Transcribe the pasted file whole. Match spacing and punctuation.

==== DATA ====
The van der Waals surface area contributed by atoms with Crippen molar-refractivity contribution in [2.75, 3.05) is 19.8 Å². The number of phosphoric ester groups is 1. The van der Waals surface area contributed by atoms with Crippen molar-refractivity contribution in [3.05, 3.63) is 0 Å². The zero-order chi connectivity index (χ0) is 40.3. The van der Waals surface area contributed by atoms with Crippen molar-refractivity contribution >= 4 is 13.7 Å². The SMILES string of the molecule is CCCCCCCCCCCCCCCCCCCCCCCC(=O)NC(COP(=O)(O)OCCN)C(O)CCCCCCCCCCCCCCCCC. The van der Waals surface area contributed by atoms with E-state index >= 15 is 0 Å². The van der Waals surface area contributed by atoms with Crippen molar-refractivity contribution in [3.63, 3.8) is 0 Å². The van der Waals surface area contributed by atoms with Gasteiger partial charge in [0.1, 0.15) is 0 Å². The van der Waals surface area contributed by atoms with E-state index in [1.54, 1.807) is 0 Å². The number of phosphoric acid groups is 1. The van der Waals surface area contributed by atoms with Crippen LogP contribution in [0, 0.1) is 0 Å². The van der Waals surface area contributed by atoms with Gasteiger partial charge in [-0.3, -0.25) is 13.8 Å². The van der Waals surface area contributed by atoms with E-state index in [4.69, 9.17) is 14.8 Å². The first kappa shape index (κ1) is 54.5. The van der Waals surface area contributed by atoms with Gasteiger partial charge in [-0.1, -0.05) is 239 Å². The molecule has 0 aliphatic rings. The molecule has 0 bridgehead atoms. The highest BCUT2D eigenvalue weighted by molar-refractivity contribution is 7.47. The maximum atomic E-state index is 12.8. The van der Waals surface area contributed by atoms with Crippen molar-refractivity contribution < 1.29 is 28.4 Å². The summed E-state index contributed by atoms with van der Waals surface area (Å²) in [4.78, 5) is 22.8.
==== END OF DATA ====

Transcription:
The van der Waals surface area contributed by atoms with Crippen molar-refractivity contribution in [2.75, 3.05) is 19.8 Å². The number of phosphoric ester groups is 1. The van der Waals surface area contributed by atoms with Crippen molar-refractivity contribution in [3.05, 3.63) is 0 Å². The zero-order chi connectivity index (χ0) is 40.3. The van der Waals surface area contributed by atoms with Crippen molar-refractivity contribution >= 4 is 13.7 Å². The SMILES string of the molecule is CCCCCCCCCCCCCCCCCCCCCCCC(=O)NC(COP(=O)(O)OCCN)C(O)CCCCCCCCCCCCCCCCC. The van der Waals surface area contributed by atoms with E-state index >= 15 is 0 Å². The van der Waals surface area contributed by atoms with Crippen molar-refractivity contribution in [3.63, 3.8) is 0 Å². The van der Waals surface area contributed by atoms with Gasteiger partial charge in [0.1, 0.15) is 0 Å². The van der Waals surface area contributed by atoms with E-state index in [1.54, 1.807) is 0 Å². The number of phosphoric acid groups is 1. The van der Waals surface area contributed by atoms with Crippen LogP contribution in [0, 0.1) is 0 Å². The van der Waals surface area contributed by atoms with Gasteiger partial charge in [-0.3, -0.25) is 13.8 Å². The van der Waals surface area contributed by atoms with E-state index in [4.69, 9.17) is 14.8 Å². The first kappa shape index (κ1) is 54.5. The van der Waals surface area contributed by atoms with Gasteiger partial charge in [-0.1, -0.05) is 239 Å². The molecule has 0 aliphatic rings. The molecule has 0 bridgehead atoms. The highest BCUT2D eigenvalue weighted by molar-refractivity contribution is 7.47. The maximum atomic E-state index is 12.8. The van der Waals surface area contributed by atoms with Crippen molar-refractivity contribution < 1.29 is 28.4 Å². The summed E-state index contributed by atoms with van der Waals surface area (Å²) in [4.78, 5) is 22.8.